The Walking Dead Review: “Claimed”


The Walking Dead saunters on as it always does, but last night, for the first time since season one, the show offered us something extremely important, a purpose.

For too long, the show has been about survival, and nothing else. Ever since the CDC turned out to be a bust in the shortened season one finale, the group has been simply trying to not die. There hasn’t been one word about “solving” the zombie epidemic, and really, since they got to the prison there hasn’t even been anywhere they’re heading. The show has been aimless for the better part of two seasons now, but that finally might be starting to change.

There are now two different “directions” where the characters and the story are actually moving toward something instead of just wandering in circles. The first we saw last week, the “sanctuary” which promises to be a haven for anyone who wants to survive, and it’s where 80% of the cast appears to be heading.

The second development may or may not have to do with the first, but either way, I’m excited that at least some reference is being made to the larger zombie epidemic, however far-fetched it may seem. We’ve now been introduced to Abraham Ford and his posse which includes a Latina Lara Croft and a redneck Rain Man with the supposed power to save the world. On the surface it seems highly unlikely that this goofy crew would have any ability to do what they claim, but at least they’re hinting at a larger plotline and an end goal, something that has been absent from the series for quite some time.


Less clothing for the zombies to grab, obviously. Don’t question the pigtails.

I’m not quite sure what to make of this new crew so far. I like the fact that Abraham seems like he isn’t going to be a villain, appears to be a more lighthearted character than the dour survivors we’re familiar with. I worry that he and his two friends may be too cartoony, as he’s practically Yosemite Sam, his girlfriend looks incredibly out of place on the show with her booty shorts and cinched top, and the autistic-ish doctor felt a tad ridiculous even with his limited lines.

That said, maybe it’s time for the show to lighten up a bit. Everyone has been through trauma after trauma and feels shell-shocked at this point. Nearly all the characters look and act the same way now with gaunt faces and a universally nihilistic outlook on life. It’s a rough situation when suddenly Michonne is the happiest one in the group, and I think the show may need a good-natured shake-up like Abraham in his crew. Of course he could turn out to be horribly sadistic and evil for all I know (I gave up reading the comic), but for now, I like the different flavor he brings.

Once again the strongest part of the evening was Michonne and Carl, and he gets to be the first one to hear about her lost toddler, Andre. Their interactions have always been great, and the two have real chemistry. Though if they ever start pursuing a “Carl has a crush on Michonne” angle I’m quitting the show forever.

hey girl

“Hey girl, I like the way you slice dem heads off.”

Rick’s escape from what appears to be the remnants of a biker gang that randomly stumble into his hiding place was sort of exciting, but not half as gripping as it could have been had the sequence not been sliced up into a zillion pieces and interspersed with Michonne’s canned cheese antics and Abraham’s traveling circus. Those two plotlines made Rick’s feel out of place, and the tension was often lost between scene breaks and commercial cuts.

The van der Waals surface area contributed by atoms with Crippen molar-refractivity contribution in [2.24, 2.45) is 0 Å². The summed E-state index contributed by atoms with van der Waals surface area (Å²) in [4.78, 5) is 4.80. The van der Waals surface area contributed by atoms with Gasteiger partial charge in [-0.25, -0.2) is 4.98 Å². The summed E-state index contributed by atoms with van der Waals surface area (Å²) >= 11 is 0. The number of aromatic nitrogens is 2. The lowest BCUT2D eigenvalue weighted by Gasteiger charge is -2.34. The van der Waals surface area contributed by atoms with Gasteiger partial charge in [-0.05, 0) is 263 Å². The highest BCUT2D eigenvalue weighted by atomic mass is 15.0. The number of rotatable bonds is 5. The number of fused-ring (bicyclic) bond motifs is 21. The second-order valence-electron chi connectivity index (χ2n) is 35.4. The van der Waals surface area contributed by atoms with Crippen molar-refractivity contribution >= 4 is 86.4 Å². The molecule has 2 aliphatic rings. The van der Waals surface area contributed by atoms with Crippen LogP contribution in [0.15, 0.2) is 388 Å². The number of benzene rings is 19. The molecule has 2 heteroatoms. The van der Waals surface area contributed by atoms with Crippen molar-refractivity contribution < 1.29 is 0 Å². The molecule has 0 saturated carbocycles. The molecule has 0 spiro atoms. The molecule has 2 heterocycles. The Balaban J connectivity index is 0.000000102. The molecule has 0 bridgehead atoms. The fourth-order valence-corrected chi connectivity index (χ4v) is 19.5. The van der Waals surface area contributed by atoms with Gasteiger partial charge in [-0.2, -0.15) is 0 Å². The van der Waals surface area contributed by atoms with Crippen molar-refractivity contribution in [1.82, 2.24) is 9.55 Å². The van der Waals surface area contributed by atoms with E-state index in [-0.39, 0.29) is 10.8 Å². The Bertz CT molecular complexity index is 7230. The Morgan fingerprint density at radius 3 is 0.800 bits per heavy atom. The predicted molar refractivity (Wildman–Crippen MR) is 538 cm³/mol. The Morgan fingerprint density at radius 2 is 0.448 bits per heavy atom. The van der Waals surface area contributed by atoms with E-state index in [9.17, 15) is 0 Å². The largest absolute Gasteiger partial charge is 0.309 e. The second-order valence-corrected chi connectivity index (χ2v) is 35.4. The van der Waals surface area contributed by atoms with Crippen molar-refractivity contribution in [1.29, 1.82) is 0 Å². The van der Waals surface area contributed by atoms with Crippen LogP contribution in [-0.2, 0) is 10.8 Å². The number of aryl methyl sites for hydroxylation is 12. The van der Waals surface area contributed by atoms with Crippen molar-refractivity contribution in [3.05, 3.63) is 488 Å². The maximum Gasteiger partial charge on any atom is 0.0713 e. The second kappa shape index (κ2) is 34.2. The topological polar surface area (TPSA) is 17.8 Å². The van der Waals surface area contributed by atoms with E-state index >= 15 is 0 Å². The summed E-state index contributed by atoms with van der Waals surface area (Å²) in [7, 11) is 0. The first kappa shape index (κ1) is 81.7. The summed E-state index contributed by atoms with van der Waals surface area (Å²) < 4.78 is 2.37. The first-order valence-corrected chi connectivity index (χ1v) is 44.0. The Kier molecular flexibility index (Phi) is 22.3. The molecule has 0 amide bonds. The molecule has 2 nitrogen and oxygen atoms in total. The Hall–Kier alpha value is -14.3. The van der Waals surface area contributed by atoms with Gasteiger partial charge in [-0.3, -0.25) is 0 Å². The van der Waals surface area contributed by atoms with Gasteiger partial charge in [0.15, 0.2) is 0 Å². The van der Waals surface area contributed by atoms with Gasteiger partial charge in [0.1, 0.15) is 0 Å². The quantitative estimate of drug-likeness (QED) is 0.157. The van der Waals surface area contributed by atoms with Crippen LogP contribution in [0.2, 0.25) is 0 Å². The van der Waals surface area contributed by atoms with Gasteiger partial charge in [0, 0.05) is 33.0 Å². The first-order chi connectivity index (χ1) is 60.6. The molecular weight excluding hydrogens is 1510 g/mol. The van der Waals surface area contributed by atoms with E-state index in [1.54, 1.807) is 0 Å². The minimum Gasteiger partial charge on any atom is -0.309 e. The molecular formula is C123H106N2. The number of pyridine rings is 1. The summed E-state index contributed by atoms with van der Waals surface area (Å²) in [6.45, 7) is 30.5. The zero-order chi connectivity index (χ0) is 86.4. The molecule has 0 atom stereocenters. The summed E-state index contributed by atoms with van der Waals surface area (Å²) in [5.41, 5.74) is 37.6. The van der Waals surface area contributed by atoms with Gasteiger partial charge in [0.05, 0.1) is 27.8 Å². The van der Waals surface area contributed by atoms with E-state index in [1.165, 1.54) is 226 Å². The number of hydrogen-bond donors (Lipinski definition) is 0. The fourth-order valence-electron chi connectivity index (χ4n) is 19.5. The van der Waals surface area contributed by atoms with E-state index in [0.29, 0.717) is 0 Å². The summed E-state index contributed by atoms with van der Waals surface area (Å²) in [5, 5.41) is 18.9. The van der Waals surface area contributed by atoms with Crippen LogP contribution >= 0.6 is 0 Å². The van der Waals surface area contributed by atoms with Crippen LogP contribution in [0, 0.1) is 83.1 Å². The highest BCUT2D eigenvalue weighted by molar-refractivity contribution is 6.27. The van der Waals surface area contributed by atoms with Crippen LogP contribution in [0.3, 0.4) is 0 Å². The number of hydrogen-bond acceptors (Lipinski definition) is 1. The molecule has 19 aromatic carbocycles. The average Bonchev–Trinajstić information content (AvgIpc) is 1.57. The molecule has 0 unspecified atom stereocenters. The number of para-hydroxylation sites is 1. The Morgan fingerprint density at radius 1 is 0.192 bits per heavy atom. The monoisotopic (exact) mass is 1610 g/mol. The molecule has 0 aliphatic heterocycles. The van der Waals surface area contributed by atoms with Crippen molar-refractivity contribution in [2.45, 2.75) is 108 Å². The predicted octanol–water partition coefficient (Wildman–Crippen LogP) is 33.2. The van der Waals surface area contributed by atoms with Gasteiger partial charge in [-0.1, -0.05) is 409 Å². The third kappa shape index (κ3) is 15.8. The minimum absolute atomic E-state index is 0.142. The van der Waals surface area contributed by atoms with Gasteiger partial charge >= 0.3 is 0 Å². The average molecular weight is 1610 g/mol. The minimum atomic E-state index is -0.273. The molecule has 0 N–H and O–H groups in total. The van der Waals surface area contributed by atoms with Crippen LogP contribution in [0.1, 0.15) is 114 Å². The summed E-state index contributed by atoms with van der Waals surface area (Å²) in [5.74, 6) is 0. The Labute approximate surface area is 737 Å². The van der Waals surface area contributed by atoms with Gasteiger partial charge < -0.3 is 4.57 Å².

As the action was unfolding, I thought about True Detective, a show which orchestrated a masterful one-shot of a robbery gone wrong in a previous episode, which made for one of the best action sequences in TV history. Not to say Rick’s Die Hard-esque escape from the house should have been the same sort of epic single take, but more of the pieces needed to be glued together to keep the tension up. I did like him carefully dodging all the men then accidentally running into the guy on the john, however.

(Side note: I’m pretty sure I recognized the actor who played the “tennis ball” thug, though I’m not sure from where. Did you? Will we see him again?)

The Walking Dead continues to be “pretty good” and forever just a rung or two short of “great.” The quality of the episodes varies dramatically with the full spectrum seen in the first three of this half season (first – fantastic, second – terrible, third – in between). I am excited for fresh mysteries, new characters and finally, finally, some semblance of a sense of purpose. We’ll see where it all leads.

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  1. Want…to talk about…episode quality…in terms of….comic spoilers…but can’t….because Paul doesn’t…read comics…must resist…disagreeing…

  2. Was anyone else bothered by the continuity errors? The show already establishes that when you die you become a zombie regardless of how you die (save for a shot to the skull), then this episode has not one, but two different characters being strangled to death and neither of them turn. One dude went to sleep immediately after suffocating the guy for his bed, it’s a wonder that biker group wasn’t already dead.

    1. Its never stated how long it takes to turn so there is no discontinuity not to mention we aren’t given a time frame of how long Rick was hanging out under the bed.

    2. The guy in the bedroom was audibly breathing after being choked out. Therefore, sleeper hold, not choked to death. The guy in the bathroom did turn, thus resulting in the kerfuffle that allowed Rick to run off.

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